• Tyone / Mendeltna – Tribe
    • Cantwell / Denali – Tribe
  • Alto Ahtna(autonomous Tatl’ahwt’aene )
    • Sanford / Chistochina River – Tribe [13 ]
    • Slana / Batzulnetas – Tribe
    • Mentasta – Tribe [10 ]

Vocabulary [ edit | edit source code ]

The comparison of some animal names in the three Atabascan languages: [ 14 ]

Ahtna Tanacross Bass Tanana meaning
udzih wudzih bedzeyh caribou
ggax gah gwx Bunny
tsa ‘ tsa ‘ tso ‘ beaver
dzen dzenh dzenh muskrat
niduuyi niidûuy niduuy lynx
debae demee deba dall ram
SOS shos sresr bear
dliigi dlêg dlega squirrel
łuk’ae łuk’a łuk’a salmon

Grammar [ edit | edit source code ]

Words that are apparently complex can be pronounced using simple English grammatical patterns. For example, “rice is pronounced [goo kenell-chee-nee], which literally (lit.) means” looks like worms “. [ 3 ] Because of Ahtna’s different dialects, many people pronounce the same words differently.

Verb themes [ edit | edit source code ]

Verbs are mainly prefixed. There are usually six or more prefixes before the stem and then one or more suffixes. (1a) displays a surface shape in Ahtna spelling while (1b) is the verb theme. Three prefixes are present that need to be listed with the trunk to form the form. Anything adjacent to a verb theme can be separated by morphemes on the surface of forms. [ 15 ] Verb themes display what elements should be listed in a dictionary for a speaker to be able to reconstruct the verb. ‘#’ displays an important word-internal boundary known as a disjunct boundary. ‘+’ indicates a boundary morpheme. [ 15 ]

(1) a. Tadeldlo ‘

“Water is bubbly” (surface shape)

  1. ok # d + l + dlok ‘

in water # qualifier + classifier ‘laughter’

(Lexical listing: verb theme)

In the Ahtna language, the verb typically goes after the noun.

Verb modification [ edit | edit source code ]

Modifiers usually go after the noun he is modifying in the Ahtna language. Smelcer (1998) provides this example in his Ahtna Language Dictionary: “as in the word for Raven (the deity, trickster), which in Ahtna is called Saghani Ggaay (literally” Little Crow “). Saghani is a noun for the word for the crow species (Corax corax), while ggaay means “small.” Thus, the syntax is actually expressed as “Raven little.” Consider other words like nen ten, the word for permafrost (literally “frozen soil”). nen means “earth or earth”, modifier ten means “frozen.” Thus, the syntax is “Frozen earth.” Other examples include the word for Denali / Mt. McKinley, which is Dghelaay Ce’e (literally The word dghelaay means “Mountain”, while Ce’e means “big, bigger or bigger”). Thus, the syntax is “Big Mountain”. Another example using ce’e is the name of the place for the Lake. Susitna, who is Ben Ce’e (literally “big lake”). In this case, the noun ben is a general term that means lake modified by the word for ‘big or big.’[ 2 ]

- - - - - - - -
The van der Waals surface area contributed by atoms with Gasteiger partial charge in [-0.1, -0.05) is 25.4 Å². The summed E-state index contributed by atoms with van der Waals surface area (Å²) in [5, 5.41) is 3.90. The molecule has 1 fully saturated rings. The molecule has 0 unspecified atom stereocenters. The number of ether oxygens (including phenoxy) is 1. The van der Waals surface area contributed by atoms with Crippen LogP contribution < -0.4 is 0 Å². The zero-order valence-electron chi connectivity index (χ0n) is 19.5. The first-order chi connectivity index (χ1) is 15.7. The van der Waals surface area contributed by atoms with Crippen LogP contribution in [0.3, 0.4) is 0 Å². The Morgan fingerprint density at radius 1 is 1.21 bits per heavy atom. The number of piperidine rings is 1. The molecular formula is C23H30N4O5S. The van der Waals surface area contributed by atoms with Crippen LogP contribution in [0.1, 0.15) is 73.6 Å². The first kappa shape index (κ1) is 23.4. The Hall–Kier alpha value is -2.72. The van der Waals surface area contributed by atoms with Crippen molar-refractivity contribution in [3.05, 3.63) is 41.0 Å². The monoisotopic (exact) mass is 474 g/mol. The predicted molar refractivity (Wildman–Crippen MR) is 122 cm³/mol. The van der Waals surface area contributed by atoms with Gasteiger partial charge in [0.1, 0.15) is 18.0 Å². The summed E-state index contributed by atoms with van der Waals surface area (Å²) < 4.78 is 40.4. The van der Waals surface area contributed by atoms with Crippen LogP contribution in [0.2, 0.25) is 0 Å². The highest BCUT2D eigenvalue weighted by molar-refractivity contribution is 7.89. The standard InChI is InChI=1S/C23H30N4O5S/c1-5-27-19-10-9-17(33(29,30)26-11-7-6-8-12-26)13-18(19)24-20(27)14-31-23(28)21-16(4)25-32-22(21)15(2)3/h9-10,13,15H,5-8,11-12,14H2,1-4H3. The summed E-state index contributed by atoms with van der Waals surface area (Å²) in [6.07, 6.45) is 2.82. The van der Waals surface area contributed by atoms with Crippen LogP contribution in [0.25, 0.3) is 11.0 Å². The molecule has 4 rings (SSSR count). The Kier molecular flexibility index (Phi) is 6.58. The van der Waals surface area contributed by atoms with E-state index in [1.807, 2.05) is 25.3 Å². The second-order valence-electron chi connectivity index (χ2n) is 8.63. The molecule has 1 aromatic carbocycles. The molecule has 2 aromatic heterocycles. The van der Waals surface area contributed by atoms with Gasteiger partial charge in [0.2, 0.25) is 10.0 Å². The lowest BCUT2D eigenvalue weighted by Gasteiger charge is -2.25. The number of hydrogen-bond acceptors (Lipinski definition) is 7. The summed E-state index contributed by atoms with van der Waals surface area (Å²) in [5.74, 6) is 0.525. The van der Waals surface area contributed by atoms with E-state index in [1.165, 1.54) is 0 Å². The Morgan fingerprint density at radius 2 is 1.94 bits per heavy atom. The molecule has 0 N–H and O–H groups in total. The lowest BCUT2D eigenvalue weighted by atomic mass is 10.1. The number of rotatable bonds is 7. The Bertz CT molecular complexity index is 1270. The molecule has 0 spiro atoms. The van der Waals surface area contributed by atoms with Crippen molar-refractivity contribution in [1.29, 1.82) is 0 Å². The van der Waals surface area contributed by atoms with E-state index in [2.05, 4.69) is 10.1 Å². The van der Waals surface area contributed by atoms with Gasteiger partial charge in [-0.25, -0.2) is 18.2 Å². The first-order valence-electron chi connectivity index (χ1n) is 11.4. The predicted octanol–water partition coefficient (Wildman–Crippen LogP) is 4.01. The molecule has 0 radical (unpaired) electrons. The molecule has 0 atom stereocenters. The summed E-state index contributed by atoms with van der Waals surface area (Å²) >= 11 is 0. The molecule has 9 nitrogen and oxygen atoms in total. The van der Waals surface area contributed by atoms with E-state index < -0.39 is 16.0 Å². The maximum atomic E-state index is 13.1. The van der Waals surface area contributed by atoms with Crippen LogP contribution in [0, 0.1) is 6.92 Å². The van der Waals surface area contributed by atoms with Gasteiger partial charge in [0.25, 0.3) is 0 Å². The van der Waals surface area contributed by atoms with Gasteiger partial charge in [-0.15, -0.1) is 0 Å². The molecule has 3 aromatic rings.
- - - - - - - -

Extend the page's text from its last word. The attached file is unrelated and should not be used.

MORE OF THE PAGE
Phonology [ edit | edit source code ]

Atabascan languages ​​are basically prefixed. Many prefixes are presented together. There is limited suffixation and often a word has as much meaning as an English sentence. Verbs are very complex, therefore, creating many different meanings or new verbs. Some verbs include syntactic principles in addition and / or substitution of morphological principles when building a word. [ 15 ]

Consonants [ edit | edit source code ]

This table is in the practical Kari spelling and shows the phonology of consonants. It was taken from Ahtna Athabaskan Dictionary. [ 16 ]

Lip Alveolar Side Alveo-






Occlusive Flat b [p] d [t] dl [tɬ] dz [ts] g [k] gg [q] ‘[ʔ]
Aspirated p [pʰ] t [tʰ] tl [tɬʰ] ts [tsʰ] c [kʰ] k [qʰ]
Ejective t ‘[tʼ] tl ‘[tɬʼ] ts’ [tsʼ] c ‘[kʼ] k ‘[qʼ]
Fricative Sonora v [v] l [l] z [z] y [ɣ] gh [ʁ]
Penis hw [hʷ] ł [ɬ] s [s] yh [x] x [χ] h [h]
Nasal m [m] n [n] ng [ŋ]

Vowels [ edit | edit source code ]

This table is in the practical Kari spelling and shows the phonology of the vowels. It was taken from Ahtna Athabaskan Dictionary. [ 17 ]

Long Shorts
Front Later Front Later
Closed ii [iː] uu [uː] i [ɪ] u [ʊ]
Medial oo [oː] and [ɛ] the [ɔ]
Open ae [æ] aa [ɑː] a [ɐ]